I believe such groups exist, but I would never go there.

Friends After Worldschooling

Lockdown stranded us in Australia. We came back to a house we owned. Seven years had passed, a few aquaintances were still around, but really, we had no friends. All 4 of us had to start over in a very strange environment. It was as alien to us as Kathmandu might be to you.

This was when I put the kids in an online school, just for something to do. That was a good choice. It was a valuable experience and gave them something to break up the lockdown years. I was acutely aware that their final years of childhood had been stolen from them by closed borders.

It’s 4 years since we’ve been back now. We know more and more people as time passes. We’ve started to fit in but we’ll always be a bit different. Moving to the countryside was a very good idea, there are more of our kind out in the sticks.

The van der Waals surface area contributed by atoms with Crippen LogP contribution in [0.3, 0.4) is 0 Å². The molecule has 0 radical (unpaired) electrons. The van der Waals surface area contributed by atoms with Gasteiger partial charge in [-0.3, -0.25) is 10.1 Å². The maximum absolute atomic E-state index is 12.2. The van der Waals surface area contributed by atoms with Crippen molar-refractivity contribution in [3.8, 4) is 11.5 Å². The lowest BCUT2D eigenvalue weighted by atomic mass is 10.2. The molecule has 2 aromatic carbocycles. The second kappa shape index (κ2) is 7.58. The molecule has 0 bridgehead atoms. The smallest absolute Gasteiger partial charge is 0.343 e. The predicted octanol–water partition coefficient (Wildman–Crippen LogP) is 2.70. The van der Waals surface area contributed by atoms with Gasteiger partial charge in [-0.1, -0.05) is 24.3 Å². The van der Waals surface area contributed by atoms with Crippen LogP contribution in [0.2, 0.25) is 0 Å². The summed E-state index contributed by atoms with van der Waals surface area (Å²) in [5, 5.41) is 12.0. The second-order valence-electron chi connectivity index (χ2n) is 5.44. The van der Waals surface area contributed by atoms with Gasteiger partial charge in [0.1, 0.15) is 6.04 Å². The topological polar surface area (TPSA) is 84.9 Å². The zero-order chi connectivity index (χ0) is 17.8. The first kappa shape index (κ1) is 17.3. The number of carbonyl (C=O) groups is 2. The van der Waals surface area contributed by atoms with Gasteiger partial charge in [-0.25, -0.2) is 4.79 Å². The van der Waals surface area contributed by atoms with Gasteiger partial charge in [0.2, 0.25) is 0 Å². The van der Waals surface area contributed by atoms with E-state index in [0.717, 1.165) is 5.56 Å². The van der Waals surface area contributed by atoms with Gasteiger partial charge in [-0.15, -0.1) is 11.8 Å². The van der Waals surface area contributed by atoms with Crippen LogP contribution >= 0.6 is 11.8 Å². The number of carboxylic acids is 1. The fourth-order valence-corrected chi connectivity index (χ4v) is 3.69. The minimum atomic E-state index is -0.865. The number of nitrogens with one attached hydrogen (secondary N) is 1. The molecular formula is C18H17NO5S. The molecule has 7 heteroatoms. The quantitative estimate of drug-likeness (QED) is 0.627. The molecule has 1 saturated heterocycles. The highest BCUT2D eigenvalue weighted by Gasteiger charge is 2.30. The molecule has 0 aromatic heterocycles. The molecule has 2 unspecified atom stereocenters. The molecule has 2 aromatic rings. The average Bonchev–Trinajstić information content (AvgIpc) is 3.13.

I should also mention that we’ve been to a lot of countries in those 4 years. They were Wales, England, Jordan, Thailand, Indonesia, Bhutan, Malaysia, Japan, Australia, maybe more, I forget. We’re getting towards 60 countries visited now. There are a lot still to go.

As a family, we continue to have very little need of social interaction. It’s just the way we are. We don’t need that to be happy. I plan to travel solo very soon. I will not be looking for meet-ups as a solo female traveller. I know myself well. I’m more than happy to dine alone, that sounds great to me!

If you do need community, then maybe you’ll need these worldschooling hubs and group meet-ups. Do you? There are centres in Bulgaria, Vietnam and Portugal that I know of. I can put details here if they’re needed.

I’d really love to be abe to understand this. I can’t. I’m a bit neuro-spicy, certainly an introvert. I’m happy just being with my husband and kids. Be that on our farm in the middle of nowhere, halfway up a mountain in the Himalayas, or on the back of a camel in Dubai. Are you the same or do you seek out other people to spend your time with? Let’s talk about this and see if we can all understand each other better.

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About the author
Alyson Long